STRUGGLE TO CLEAR UP MURDERS
Second, most security forces struggle to achieve even the base clear-up rate of 50 per cent once the murder rate exceeds the civil-war benchmark of 30 per 100,000. The dataset shows that just before Independence, the homicide rate was below five per 100,000, comparable with the world's average; and hence the country had a clear-up rate above 95 per cent. Independence usually comes with unrealistic demands from the populace and political struggles to seize leadership. Our transition was problematic; we quickly became segmentary factional - Comrades versus Labourites. Within 10 years of Independence, our murder rate jumped beyond 10 per 100,000 and the clear-up rate dropped dramatically below 70 per cent. Nonetheless, up until the political tribal war of 1976-1980, national security was able to achieve at least the minimum 50 per cent clear-up rate.
In 1976, Jamaica's homicide rate was 20 per 100,000 with a clear-up rate of 62 per cent. The following year, the homicide rate climbed slightly to 22 per 100,000 and the clear-up rate slipped to 52 per cent. In the middle year (1978), homicide stabilised somewhat at 21 per 100,000, and the clear-up rate climbed back correspondingly to 54 per cent.
The following year (1979) can be described as the calm before the storm. Homicide dropped to 19 per 100,000 as political activists and party-aligned gangs watched and planned for the upcoming election. Then came the 'War of 1980' in which over 800 Jamaicans murdered each other, resulting a homicide rate of 48 per 100,000. As we jumped across the civil-war benchmark, the clear-up rate took a dive to an embarrassing 37 per cent. The shock of our tribal war, and the absence of a competitive general election for a decade rescued our social sanity. However, by 1995, we had again crossed the civil war benchmark, and only for single exceptional years (1999 and 2003) have the clear-up rates exceeded 50 per cent.
POLITICS AND DRUGS
Third, homicide rates usually jump beyond 30 per 100,000 whenever there is structured mobilisation of inner-city youth. In the case of Jamaica, this implies politics and drug trafficking - and hence, both are to blame for the country's failure to achieve a clear-up rate of 50 per cent. Murders soared in the 1990s and peaked in 2005 at 64 per 100,000 because of the meticulously crafted symbiotic relationship that developed between politics and drug-trafficking gangs. The State then relies on paramilitary policing to address one side of the relationship - the combatant youth.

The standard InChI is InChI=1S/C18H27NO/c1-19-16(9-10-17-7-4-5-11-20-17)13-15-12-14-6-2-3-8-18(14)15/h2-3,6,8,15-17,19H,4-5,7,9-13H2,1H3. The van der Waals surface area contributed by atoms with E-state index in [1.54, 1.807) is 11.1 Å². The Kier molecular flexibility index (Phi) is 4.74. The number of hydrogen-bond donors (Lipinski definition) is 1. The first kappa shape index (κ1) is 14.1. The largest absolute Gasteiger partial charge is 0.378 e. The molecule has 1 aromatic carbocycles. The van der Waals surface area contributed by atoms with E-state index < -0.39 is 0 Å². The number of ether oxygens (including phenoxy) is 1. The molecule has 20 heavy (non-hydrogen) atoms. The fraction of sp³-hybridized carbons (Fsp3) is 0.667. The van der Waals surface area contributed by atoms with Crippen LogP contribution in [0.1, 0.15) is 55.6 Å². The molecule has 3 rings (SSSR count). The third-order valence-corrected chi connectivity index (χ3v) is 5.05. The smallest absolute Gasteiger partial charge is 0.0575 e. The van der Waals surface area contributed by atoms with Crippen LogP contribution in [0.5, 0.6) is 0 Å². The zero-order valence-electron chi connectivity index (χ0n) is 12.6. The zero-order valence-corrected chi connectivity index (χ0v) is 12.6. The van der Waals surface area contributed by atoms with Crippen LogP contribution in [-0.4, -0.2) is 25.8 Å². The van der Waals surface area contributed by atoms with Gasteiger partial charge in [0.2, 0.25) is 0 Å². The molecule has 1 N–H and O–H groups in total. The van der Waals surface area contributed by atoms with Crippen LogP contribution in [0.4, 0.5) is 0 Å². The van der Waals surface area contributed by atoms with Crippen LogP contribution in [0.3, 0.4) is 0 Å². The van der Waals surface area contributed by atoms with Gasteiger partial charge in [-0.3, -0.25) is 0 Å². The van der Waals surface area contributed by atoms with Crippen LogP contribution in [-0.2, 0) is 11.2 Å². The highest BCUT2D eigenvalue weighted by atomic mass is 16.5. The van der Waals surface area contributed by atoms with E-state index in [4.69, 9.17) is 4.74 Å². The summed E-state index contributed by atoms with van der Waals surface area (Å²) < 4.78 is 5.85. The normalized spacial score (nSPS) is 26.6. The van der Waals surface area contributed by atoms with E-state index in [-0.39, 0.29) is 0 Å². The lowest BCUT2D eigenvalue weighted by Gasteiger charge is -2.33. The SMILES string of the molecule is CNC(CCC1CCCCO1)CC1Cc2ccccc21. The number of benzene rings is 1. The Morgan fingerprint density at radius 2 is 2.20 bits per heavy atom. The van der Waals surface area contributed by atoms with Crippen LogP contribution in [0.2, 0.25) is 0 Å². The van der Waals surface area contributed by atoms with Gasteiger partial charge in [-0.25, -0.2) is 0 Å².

It is obvious that paramilitary policing is not effective in reducing violence in Jamaica; yet we do not have the climate or cultural acceptance for community policing. In fact, community policing in Jamaica has been quietly rejected as being feminine by many police officers and society on the whole. Many persons in community policing are given no public recognition as this is not seen as policing. Add the country's sharp social divisions to the fact that we accept policing to be paramilitary, and the problem becomes clear. Human beings often rationalise violence against those who are 'other'.
There are many Jamaicans - from policymakers to middle class to rural folk to inner-city dwellers - who support the police and youth killing each other. We ascribe a value to the lives of both inner city youth and frontline police, both of whom are unfortunately from the underclass. We do not say it, but we know that the police come from the poorest homes. Jamaicans are extremely 'classist'. We treat the death of anyone from the merchant class as a catastrophe, but the death of a peasant with indifference.
The society has created what is known as structural violence against garrison youth and frontline police officers. None can expect to get justice or social support. The logic is therefore clear that they must, by design, kill each other. Again and again, year by year, the police will kill the youth, and they, too, will justify killing the police - and this feud between them will continue to maintain a political economy of violence in Jamaica. Police deaths (and the correspondent deaths of youth by the police) are tied to the degree of violence in the society - but even more important is the factor of acceptance by the society of the death of 'others', or those with whom we do not identify.
While we continue to encourage community or service-oriented policing, we, too, must begin the social change to reduce social exclusion.